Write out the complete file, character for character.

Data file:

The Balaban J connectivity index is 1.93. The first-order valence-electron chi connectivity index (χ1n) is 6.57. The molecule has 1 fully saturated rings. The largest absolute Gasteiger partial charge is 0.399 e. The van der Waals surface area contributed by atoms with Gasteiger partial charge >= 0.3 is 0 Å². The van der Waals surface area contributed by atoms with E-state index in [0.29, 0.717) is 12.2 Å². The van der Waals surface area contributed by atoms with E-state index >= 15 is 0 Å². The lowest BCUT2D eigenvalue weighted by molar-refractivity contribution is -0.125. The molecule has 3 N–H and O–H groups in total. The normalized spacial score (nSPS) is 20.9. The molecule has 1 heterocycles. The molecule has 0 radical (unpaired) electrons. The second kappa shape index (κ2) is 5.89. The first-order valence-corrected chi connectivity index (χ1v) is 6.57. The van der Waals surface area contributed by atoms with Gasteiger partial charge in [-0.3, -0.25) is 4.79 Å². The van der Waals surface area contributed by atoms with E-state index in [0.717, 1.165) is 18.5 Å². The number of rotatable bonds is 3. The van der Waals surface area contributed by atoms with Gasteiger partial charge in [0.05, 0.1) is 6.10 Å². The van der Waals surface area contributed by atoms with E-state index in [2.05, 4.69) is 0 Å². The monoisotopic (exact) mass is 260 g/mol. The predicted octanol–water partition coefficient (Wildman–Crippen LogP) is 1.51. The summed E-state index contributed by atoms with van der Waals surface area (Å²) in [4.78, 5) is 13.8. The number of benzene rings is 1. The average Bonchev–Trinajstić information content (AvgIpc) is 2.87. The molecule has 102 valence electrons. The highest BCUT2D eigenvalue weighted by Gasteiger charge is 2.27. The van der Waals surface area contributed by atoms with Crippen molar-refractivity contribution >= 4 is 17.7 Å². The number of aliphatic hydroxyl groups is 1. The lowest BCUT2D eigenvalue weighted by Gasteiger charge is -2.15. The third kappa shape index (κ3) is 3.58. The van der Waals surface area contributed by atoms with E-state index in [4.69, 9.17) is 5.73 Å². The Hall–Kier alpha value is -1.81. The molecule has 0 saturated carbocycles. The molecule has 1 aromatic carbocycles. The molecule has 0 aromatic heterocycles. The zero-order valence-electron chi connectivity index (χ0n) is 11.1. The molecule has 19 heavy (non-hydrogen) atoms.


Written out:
The Balaban J connectivity index is 1.93. The first-order valence-electron chi connectivity index (χ1n) is 6.57. The molecule has 1 fully saturated rings. The largest absolute Gasteiger partial charge is 0.399 e. The van der Waals surface area contributed by atoms with Gasteiger partial charge >= 0.3 is 0 Å². The van der Waals surface area contributed by atoms with E-state index in [0.29, 0.717) is 12.2 Å². The van der Waals surface area contributed by atoms with E-state index >= 15 is 0 Å². The lowest BCUT2D eigenvalue weighted by molar-refractivity contribution is -0.125. The molecule has 3 N–H and O–H groups in total. The normalized spacial score (nSPS) is 20.9. The molecule has 1 heterocycles. The molecule has 0 radical (unpaired) electrons. The second kappa shape index (κ2) is 5.89. The first-order valence-corrected chi connectivity index (χ1v) is 6.57. The van der Waals surface area contributed by atoms with Gasteiger partial charge in [-0.3, -0.25) is 4.79 Å². The van der Waals surface area contributed by atoms with E-state index in [0.717, 1.165) is 18.5 Å². The number of rotatable bonds is 3. The van der Waals surface area contributed by atoms with Gasteiger partial charge in [0.05, 0.1) is 6.10 Å². The van der Waals surface area contributed by atoms with E-state index in [2.05, 4.69) is 0 Å². The monoisotopic (exact) mass is 260 g/mol. The predicted octanol–water partition coefficient (Wildman–Crippen LogP) is 1.51. The summed E-state index contributed by atoms with van der Waals surface area (Å²) in [4.78, 5) is 13.8. The number of benzene rings is 1. The average Bonchev–Trinajstić information content (AvgIpc) is 2.87. The molecule has 102 valence electrons. The highest BCUT2D eigenvalue weighted by Gasteiger charge is 2.27. The van der Waals surface area contributed by atoms with Crippen molar-refractivity contribution >= 4 is 17.7 Å². The number of aliphatic hydroxyl groups is 1. The lowest BCUT2D eigenvalue weighted by Gasteiger charge is -2.15. The third kappa shape index (κ3) is 3.58. The van der Waals surface area contributed by atoms with E-state index in [4.69, 9.17) is 5.73 Å². The Hall–Kier alpha value is -1.81. The molecule has 0 saturated carbocycles. The molecule has 1 aromatic carbocycles. The molecule has 0 aromatic heterocycles. The zero-order valence-electron chi connectivity index (χ0n) is 11.1. The molecule has 19 heavy (non-hydrogen) atoms.